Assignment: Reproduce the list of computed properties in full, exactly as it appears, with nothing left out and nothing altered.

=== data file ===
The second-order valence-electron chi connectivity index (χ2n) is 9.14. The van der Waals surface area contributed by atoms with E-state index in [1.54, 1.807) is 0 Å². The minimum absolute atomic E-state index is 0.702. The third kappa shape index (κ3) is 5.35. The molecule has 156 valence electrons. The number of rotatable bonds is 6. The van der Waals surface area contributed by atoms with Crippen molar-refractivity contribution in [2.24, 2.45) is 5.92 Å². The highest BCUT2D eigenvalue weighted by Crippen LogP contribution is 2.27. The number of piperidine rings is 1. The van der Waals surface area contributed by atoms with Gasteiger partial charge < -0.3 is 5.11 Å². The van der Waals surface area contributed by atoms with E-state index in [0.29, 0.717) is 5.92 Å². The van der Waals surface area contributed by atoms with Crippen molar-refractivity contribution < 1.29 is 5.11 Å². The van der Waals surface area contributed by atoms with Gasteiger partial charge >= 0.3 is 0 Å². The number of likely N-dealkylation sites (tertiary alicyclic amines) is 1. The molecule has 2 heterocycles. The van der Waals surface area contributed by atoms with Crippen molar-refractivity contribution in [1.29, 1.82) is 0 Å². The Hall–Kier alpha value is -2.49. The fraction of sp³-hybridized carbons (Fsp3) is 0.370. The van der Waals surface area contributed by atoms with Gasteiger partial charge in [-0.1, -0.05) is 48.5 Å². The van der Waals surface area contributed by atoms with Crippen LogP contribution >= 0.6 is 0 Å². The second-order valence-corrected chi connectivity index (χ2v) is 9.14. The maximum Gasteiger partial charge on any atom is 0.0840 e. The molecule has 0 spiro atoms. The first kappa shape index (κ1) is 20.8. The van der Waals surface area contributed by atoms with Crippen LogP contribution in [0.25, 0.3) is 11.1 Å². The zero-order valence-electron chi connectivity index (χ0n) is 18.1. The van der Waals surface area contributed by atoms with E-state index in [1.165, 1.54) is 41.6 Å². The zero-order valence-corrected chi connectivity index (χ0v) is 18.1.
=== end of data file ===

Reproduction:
The second-order valence-electron chi connectivity index (χ2n) is 9.14. The van der Waals surface area contributed by atoms with E-state index in [1.54, 1.807) is 0 Å². The minimum absolute atomic E-state index is 0.702. The third kappa shape index (κ3) is 5.35. The molecule has 156 valence electrons. The number of rotatable bonds is 6. The van der Waals surface area contributed by atoms with Crippen molar-refractivity contribution in [2.24, 2.45) is 5.92 Å². The highest BCUT2D eigenvalue weighted by Crippen LogP contribution is 2.27. The number of piperidine rings is 1. The van der Waals surface area contributed by atoms with Gasteiger partial charge < -0.3 is 5.11 Å². The van der Waals surface area contributed by atoms with E-state index in [0.29, 0.717) is 5.92 Å². The van der Waals surface area contributed by atoms with Crippen molar-refractivity contribution < 1.29 is 5.11 Å². The van der Waals surface area contributed by atoms with Gasteiger partial charge >= 0.3 is 0 Å². The number of likely N-dealkylation sites (tertiary alicyclic amines) is 1. The molecule has 2 heterocycles. The van der Waals surface area contributed by atoms with Crippen molar-refractivity contribution in [1.29, 1.82) is 0 Å². The Hall–Kier alpha value is -2.49. The fraction of sp³-hybridized carbons (Fsp3) is 0.370. The van der Waals surface area contributed by atoms with Gasteiger partial charge in [-0.1, -0.05) is 48.5 Å². The van der Waals surface area contributed by atoms with Crippen LogP contribution >= 0.6 is 0 Å². The second-order valence-corrected chi connectivity index (χ2v) is 9.14. The maximum Gasteiger partial charge on any atom is 0.0840 e. The molecule has 0 spiro atoms. The first kappa shape index (κ1) is 20.8. The van der Waals surface area contributed by atoms with Crippen LogP contribution in [0.25, 0.3) is 11.1 Å². The zero-order valence-electron chi connectivity index (χ0n) is 18.1. The van der Waals surface area contributed by atoms with E-state index in [1.165, 1.54) is 41.6 Å². The zero-order valence-corrected chi connectivity index (χ0v) is 18.1.